Thursday, 19 November 2015

Friday the 13th / Eye of the storm

Going to make a generalization and say that Friday November the 13th was not a good day for a lot of people. For some, the worst day possible.

It wasn't great for me either.

I found out about the terrorist attacks on Paris at about dinner time. People react to news like this in different ways, for all sorts of reasons: personal connection to the people/place, beliefs, knowledge and interpretation of current events, culture, values, religion, etc. etc.

My reaction was a blast of anger.

Anger because why this? why this again? how much worse will it get? what now? who's next? who's fault?

My social media community, who apparently are a lot more optimistic about humanity than I am, posted how sad they were, how they wished for peace. Prayers were fashionable, including a great many atheist/agnostic ones. Candles and French flags multiplied.

Anybody who talked about peace, hope or reconciliation with me on Friday the 13th would have gotten a reaction something like this. (starting at about 0:40. No musical introduction necessary!).



Just as well that nobody tried.

About half an hour after I started following the news, I got a call from my mom that my dad had been admitted to the hospital. He was no longer able to swallow food. (In September my dad was diagnosed with cancer of the esophagus.) Up until this week he was strong, although eating was getting progressively harder. This sudden apparent turn for the worse was very scary, especially since the hospital staff tried to insert a feeding tube when my dad was admitted and weren't able to get it by the tumour. Fortunately, my middle brother was visiting and was there with my parents through all of it.

I booked this week mostly off work, not knowing what would happen next. However, things seem to be going well, for now. The cancer specialists were able to get the feeding tube through on Monday, although even they had some difficulty. My dad has regained a lot of strength and is continuing to run his consulting company from his bedside. All our family has been able to get together on a few occasions and talk about the situation.

My dad has also made his wishes known to us and his medical team. It appears the cancer has spread to one sentinal lymph node, which is in a very difficult location to operate. There is no evidence that it has spread to other organs however. At least one doctor was suggesting palliative care, concerned that aggressive chemo/radiation and surgery could kill faster than the cancer. My dad does not want that. He wants the chance for a cure or a death that comes quickly. His mind is strong and clear. We are glad that he knows what he wants, but deeply sad that all of the options are painful, both physically and emotionally.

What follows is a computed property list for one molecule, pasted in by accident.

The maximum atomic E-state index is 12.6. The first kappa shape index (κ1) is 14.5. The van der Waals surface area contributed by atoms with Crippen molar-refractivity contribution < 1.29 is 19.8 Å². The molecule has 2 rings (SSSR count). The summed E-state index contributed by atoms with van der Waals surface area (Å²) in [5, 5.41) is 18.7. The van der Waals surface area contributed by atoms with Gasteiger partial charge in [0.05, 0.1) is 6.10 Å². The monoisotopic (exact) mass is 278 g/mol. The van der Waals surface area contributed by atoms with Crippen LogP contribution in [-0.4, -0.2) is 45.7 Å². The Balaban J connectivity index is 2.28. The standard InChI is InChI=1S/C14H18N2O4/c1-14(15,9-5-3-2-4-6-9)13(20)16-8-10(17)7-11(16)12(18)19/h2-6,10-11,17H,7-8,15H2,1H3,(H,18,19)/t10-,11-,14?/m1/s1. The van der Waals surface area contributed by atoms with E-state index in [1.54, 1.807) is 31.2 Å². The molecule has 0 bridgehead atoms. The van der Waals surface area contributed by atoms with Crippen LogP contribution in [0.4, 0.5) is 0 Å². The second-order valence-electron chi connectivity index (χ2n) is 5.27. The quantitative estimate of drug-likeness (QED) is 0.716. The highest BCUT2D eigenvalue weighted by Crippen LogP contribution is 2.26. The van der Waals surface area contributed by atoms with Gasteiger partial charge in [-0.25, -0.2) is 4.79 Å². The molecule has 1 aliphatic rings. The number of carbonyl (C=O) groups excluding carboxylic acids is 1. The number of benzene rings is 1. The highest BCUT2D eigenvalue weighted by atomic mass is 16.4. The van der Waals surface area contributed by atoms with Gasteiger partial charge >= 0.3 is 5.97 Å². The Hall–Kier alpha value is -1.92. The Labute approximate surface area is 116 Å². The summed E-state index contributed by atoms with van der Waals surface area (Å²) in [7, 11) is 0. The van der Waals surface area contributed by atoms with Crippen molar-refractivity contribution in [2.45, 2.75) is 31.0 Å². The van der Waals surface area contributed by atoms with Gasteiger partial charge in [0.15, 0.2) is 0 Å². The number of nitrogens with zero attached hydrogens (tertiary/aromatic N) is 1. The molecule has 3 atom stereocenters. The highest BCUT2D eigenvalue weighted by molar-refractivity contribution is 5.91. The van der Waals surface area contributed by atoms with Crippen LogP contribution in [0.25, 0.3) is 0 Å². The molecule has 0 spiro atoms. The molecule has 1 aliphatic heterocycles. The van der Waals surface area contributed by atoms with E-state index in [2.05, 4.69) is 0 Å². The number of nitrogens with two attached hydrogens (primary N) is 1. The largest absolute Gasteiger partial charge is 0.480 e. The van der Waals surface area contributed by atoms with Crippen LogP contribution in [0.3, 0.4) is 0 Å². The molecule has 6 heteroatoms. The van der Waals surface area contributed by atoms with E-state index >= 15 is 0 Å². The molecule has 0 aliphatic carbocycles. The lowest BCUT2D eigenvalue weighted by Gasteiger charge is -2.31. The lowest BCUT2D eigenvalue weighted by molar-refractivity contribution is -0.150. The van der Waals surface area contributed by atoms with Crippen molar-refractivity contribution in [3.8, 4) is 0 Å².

I spent Monday and Tuesday with my mom, offering company and ways to help. It's hard in some ways to offer help to my parents because they are so independent, and so insistent that we focus on our needs, not theirs. I pretty much had to show up and be like "I'm here and there's nothing you can do about it." I guess I also want to be there to share the burden, to not be an outsider. After a couple of days, however, my mom seemed to be worrying more about me than herself, so I gave her some space. I understand that it's hard for her to know what she wants.

We respond to stress in similar ways, so it is sort of comical when we are together, as we both try to make up for the gaps in awareness we both have. I put my phone down and can't find it five seconds later. My mom looks furiously for her scarf, and when she gives up and starts to put on another one, realizes she already has the one she wanted around her neck. Reading and processing information is a struggle: we both stare at the same document without being able to find the word we are looking for. I finally find it and we breathe a sigh of relief. I scrape the car on the side of the garage I've backed out of dozens of times. My mom back seat drives constantly when I take her places. I tell her I do better when I use my own brain. Then I leave the window open when I park (luckily nothing was stolen). We laugh hysterically as we try to set the voice mail on her new cell phone and our snickering and bickering gets recorded on the message.

Oh well. From what I've read, sometimes the most important thing in a crisis is just to have a few hours here and there that feel normal. Being able to work has much improved my dad's spirits. And the rest of us have been able to share and enjoy a few moments of the mundane, even of the humourous. I try to make a plan for the day and follow it. It's weird because I feel tired but can't relax and rest, and feel like I should be doing a lot but struggle to get motivation/energy.